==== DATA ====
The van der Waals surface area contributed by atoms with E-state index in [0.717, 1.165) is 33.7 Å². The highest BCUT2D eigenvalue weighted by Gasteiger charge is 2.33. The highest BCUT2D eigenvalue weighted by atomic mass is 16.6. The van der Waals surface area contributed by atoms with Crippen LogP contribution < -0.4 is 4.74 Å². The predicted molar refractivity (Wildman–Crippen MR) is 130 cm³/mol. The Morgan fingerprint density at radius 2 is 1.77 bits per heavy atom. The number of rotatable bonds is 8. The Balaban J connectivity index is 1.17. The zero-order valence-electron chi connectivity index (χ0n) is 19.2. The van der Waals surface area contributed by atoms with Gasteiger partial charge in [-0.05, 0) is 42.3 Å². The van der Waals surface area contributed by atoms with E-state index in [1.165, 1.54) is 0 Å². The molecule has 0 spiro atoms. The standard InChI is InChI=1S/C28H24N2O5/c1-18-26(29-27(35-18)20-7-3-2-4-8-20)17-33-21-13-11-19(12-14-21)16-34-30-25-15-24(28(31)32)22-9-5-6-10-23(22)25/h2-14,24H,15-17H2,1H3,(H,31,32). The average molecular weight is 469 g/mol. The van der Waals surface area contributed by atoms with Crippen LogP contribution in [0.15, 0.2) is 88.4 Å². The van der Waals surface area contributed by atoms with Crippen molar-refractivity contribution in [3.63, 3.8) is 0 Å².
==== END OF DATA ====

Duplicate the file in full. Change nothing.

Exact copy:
The van der Waals surface area contributed by atoms with E-state index in [0.717, 1.165) is 33.7 Å². The highest BCUT2D eigenvalue weighted by Gasteiger charge is 2.33. The highest BCUT2D eigenvalue weighted by atomic mass is 16.6. The van der Waals surface area contributed by atoms with Crippen LogP contribution < -0.4 is 4.74 Å². The predicted molar refractivity (Wildman–Crippen MR) is 130 cm³/mol. The Morgan fingerprint density at radius 2 is 1.77 bits per heavy atom. The number of rotatable bonds is 8. The Balaban J connectivity index is 1.17. The zero-order valence-electron chi connectivity index (χ0n) is 19.2. The van der Waals surface area contributed by atoms with Gasteiger partial charge in [-0.05, 0) is 42.3 Å². The van der Waals surface area contributed by atoms with E-state index in [1.165, 1.54) is 0 Å². The molecule has 0 spiro atoms. The standard InChI is InChI=1S/C28H24N2O5/c1-18-26(29-27(35-18)20-7-3-2-4-8-20)17-33-21-13-11-19(12-14-21)16-34-30-25-15-24(28(31)32)22-9-5-6-10-23(22)25/h2-14,24H,15-17H2,1H3,(H,31,32). The average molecular weight is 469 g/mol. The van der Waals surface area contributed by atoms with Crippen LogP contribution in [0.15, 0.2) is 88.4 Å². The van der Waals surface area contributed by atoms with Crippen molar-refractivity contribution in [3.63, 3.8) is 0 Å².